Torrential rain, heavy thunderstorms and howling winds are forecast on Halloween all the way from Texas to the Midwest and interior sections of the Northeast, according to AccuWeather meteorologist Andy Mussoline.
Almost 42 million people could contend with severe thunderstorms Thursday, the Storm Prediction Center warns, with cities such as Cincinnati, Indianapolis, Louisville, Memphis, Nashville and Houston all at risk.
"Damaging winds and some tornadoes will be possible with what should be a complex and potentially messy storm," according to an online forecast from the prediction center.
"The best costume in Houston for Halloween probably involves a garbage bag to keep dry," reports WeatherBell meteorologist Ryan Maue, who adds that it could be the wettest Halloween ever in some spots.
Because of the threat of bad weather, some towns in Ohio, Kentucky and Indiana have moved Halloween events to Friday. Seven Indiana communities are moving trick-or-treating to Friday outright, WTHR-TV reports.
In northwest Ohio, the threat of severe weather has already prompted at least six communities to switch their trick-or-treat plans to the weekend.
Chicago, Detroit, Pittsburgh and Burlington, Vt., will also see rain on Thursday, though no severe storms are forecast.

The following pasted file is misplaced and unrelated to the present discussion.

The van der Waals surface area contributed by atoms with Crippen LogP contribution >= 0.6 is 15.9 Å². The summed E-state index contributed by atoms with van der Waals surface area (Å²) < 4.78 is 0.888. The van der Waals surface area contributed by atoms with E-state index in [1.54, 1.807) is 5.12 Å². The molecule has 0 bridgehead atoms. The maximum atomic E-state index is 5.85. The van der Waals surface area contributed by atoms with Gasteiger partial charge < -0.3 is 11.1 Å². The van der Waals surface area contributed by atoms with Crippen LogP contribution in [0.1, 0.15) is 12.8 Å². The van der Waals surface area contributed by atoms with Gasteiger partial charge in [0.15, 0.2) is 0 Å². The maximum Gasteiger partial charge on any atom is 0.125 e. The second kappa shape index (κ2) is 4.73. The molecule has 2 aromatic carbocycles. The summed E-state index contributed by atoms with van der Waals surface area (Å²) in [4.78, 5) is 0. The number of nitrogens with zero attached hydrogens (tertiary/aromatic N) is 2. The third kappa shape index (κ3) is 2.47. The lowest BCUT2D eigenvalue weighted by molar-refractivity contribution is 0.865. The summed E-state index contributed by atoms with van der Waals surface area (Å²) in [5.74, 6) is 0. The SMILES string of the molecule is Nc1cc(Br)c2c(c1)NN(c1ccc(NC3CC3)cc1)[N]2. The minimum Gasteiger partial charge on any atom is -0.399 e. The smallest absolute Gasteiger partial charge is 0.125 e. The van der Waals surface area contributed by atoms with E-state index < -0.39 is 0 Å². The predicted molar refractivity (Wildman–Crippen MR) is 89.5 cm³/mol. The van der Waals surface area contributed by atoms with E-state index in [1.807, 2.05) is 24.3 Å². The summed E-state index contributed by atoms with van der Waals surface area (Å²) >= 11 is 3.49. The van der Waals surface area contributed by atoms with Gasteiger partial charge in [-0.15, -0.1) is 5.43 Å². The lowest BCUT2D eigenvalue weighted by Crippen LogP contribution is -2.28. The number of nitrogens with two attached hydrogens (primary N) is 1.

The worst of the wind will target areas around Lakes Erie and Ontario, where gusts to 60 mph are possible Thursday night into Friday, AccuWeather reports.
Most of the East Coast (from the Mid-Atlantic south) will see a calm and quiet Halloween. Rain should hold off until late evening or the middle of the night in the big cities of the Northeast from Boston to Washington, D.C.
The East will be unusually mild, with highs near 70 degrees as far north as New Jersey.
The majority of the West will also be dry, though a few showers could dampen spirits in coastal areas of the Pacific Northwest, including in Seattle and Portland.
The north-central U.S. will be chilly — with temperatures forecast in the 30s and 40s — but clear for trick-or-treating.
While some light snow is possible in the highest elevations of the northern Rockies Thursday, it will be nothing like Halloween of 1993, when snow fell as far south as Atlanta and temperatures bottomed out in the upper 20s in Corpus Christi, Texas.
Another infamous snowstorm also hit on Halloween, this one in 1846, when a fierce blizzard dumped as much as five feet of snow in the Sierra Nevada in California. The storm, coupled with several others, stranded more than 80 pioneers in the snow, and eventually forced the starving survivors — the hapless Donner Party — to resort to cannibalism to endure the winter.
Contributing: Doug Stanglin, USA TODAY